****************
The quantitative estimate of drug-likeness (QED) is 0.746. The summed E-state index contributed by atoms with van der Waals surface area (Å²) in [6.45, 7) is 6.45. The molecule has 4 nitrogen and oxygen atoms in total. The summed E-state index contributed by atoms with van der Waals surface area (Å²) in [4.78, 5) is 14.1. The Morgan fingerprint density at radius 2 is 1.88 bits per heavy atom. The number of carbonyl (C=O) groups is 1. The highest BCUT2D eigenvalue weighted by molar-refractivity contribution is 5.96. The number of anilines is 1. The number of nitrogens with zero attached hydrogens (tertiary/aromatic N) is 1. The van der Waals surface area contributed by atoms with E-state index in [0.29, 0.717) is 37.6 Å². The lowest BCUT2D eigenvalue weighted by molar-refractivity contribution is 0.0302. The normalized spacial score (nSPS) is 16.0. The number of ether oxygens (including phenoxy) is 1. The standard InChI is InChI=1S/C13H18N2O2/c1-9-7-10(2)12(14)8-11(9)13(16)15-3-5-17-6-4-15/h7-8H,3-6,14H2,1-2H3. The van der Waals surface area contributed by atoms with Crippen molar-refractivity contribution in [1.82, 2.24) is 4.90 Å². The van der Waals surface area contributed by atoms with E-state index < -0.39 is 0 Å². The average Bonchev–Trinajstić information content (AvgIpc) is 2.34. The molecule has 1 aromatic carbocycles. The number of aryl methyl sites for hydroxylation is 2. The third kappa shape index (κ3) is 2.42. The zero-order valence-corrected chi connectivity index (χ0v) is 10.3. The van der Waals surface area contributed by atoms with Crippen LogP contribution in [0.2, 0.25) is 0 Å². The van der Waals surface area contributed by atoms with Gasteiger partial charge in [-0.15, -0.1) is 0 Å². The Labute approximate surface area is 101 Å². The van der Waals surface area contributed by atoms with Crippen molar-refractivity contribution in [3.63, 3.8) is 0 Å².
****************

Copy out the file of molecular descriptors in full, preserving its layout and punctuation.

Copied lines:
The quantitative estimate of drug-likeness (QED) is 0.746. The summed E-state index contributed by atoms with van der Waals surface area (Å²) in [6.45, 7) is 6.45. The molecule has 4 nitrogen and oxygen atoms in total. The summed E-state index contributed by atoms with van der Waals surface area (Å²) in [4.78, 5) is 14.1. The Morgan fingerprint density at radius 2 is 1.88 bits per heavy atom. The number of carbonyl (C=O) groups is 1. The highest BCUT2D eigenvalue weighted by molar-refractivity contribution is 5.96. The number of anilines is 1. The number of nitrogens with zero attached hydrogens (tertiary/aromatic N) is 1. The van der Waals surface area contributed by atoms with E-state index in [0.29, 0.717) is 37.6 Å². The lowest BCUT2D eigenvalue weighted by molar-refractivity contribution is 0.0302. The normalized spacial score (nSPS) is 16.0. The number of ether oxygens (including phenoxy) is 1. The standard InChI is InChI=1S/C13H18N2O2/c1-9-7-10(2)12(14)8-11(9)13(16)15-3-5-17-6-4-15/h7-8H,3-6,14H2,1-2H3. The van der Waals surface area contributed by atoms with Crippen molar-refractivity contribution in [1.82, 2.24) is 4.90 Å². The van der Waals surface area contributed by atoms with E-state index < -0.39 is 0 Å². The average Bonchev–Trinajstić information content (AvgIpc) is 2.34. The molecule has 1 aromatic carbocycles. The number of aryl methyl sites for hydroxylation is 2. The third kappa shape index (κ3) is 2.42. The zero-order valence-corrected chi connectivity index (χ0v) is 10.3. The van der Waals surface area contributed by atoms with Crippen LogP contribution in [0.2, 0.25) is 0 Å². The van der Waals surface area contributed by atoms with Gasteiger partial charge in [-0.15, -0.1) is 0 Å². The Labute approximate surface area is 101 Å². The van der Waals surface area contributed by atoms with Crippen molar-refractivity contribution in [3.63, 3.8) is 0 Å².